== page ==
When a factory machine malfunctioned, cutting his mother’s fingers off, an entire community—neighbors, co-workers, and church members—came to his family’s aid. But David Simas ’95, then a child of three or four and now the CEO of the Obama Foundation, especially remembers meeting the man who rigorously defended the dignity of his working-class family of Portuguese immigrants, the man who changed his life.
“He was my mother’s champion. In our eyes, the only thing he cared about was my mother,” Simas told a standing-room-only crowd of more than 130 people at the September kick-off of Boston College Law School’s Leaders Entering and Advancing Public Service (LEAPS) program. “He was my hero. I went to law school because of that brief moment in time where I saw this person be the champion for my mother.”
Simas, who spent eight years as a senior adviser to President Barack Obama before being tapped in 2016 to lead the Chicago-based nonprofit started by the Obamas to empower the next generation of civic leaders, urged students at his alma mater to become champions of not only their clients but also a cause they are passionate about.
At the beginning of his career, he said he spent a couple of years thinking about what he cared most deeply about, almost to the exclusion of everything else. You whittle the list down to two or three, he said, turn down opportunities that fall outside the list, even if they would bring in more money. But if you get that clarity, which, he admitted, is hard to do, it’s liberating.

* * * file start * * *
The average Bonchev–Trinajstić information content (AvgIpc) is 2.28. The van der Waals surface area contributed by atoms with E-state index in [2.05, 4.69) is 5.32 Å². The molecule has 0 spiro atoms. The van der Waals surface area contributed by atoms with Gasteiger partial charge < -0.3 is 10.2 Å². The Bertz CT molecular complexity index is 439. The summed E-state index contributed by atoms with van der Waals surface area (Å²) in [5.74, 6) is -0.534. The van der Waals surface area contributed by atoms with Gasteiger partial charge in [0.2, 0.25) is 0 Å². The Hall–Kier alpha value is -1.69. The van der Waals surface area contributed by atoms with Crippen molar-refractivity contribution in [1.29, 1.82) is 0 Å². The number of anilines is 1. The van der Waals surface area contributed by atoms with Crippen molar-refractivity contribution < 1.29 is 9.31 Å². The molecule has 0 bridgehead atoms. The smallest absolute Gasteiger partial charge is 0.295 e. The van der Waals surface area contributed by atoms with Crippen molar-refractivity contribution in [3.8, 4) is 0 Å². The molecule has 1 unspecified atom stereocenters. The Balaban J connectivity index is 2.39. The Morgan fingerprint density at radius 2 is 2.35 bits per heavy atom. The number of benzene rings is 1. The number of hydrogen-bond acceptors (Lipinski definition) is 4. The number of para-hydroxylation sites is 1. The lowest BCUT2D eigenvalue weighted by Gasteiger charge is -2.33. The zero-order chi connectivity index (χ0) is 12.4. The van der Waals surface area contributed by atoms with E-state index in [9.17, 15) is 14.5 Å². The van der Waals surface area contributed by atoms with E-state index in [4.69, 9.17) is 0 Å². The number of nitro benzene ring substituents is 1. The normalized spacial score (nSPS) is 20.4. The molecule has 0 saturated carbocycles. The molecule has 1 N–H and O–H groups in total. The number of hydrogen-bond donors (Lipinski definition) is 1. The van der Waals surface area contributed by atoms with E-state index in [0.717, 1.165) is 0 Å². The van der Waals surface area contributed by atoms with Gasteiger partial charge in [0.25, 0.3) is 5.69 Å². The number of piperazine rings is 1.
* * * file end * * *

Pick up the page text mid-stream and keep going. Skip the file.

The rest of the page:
It is this clarity of mission and understanding of civic leadership that BC Law hopes to instill in its students through LEAPS. “This mission to train public service-minded leaders is part of our DNA here at BC law,” Dean Vincent Rougeau said in introductory remarks. “It’s always been important to us. But until today we had no unified direction or cohesion holding all of our efforts together.” LEAPS is an umbrella program that integrates academic, career, and experiential opportunities in public service across BC Law.
Simas is an early product of that commitment to service. He said in a nation predicated on the rule of law, the responsibility of a lawyer to answer “the call to leadership is clear.”
He also stressed the importance of developing a personal story to build trust with others; issue-mapping problems that you care most deeply about; doing asset inventory and coalition building; and identifying who makes the decisions as well as the variables that influence those decision-makers, a process he calls “power-mapping.”
“We tear society apart if we assume that anyone who has a contrary belief is somehow less of an American than you are,” Simas said. “Feel deeply about what you do. Keep your principles centered. Don’t forget the responsibility of citizenship.”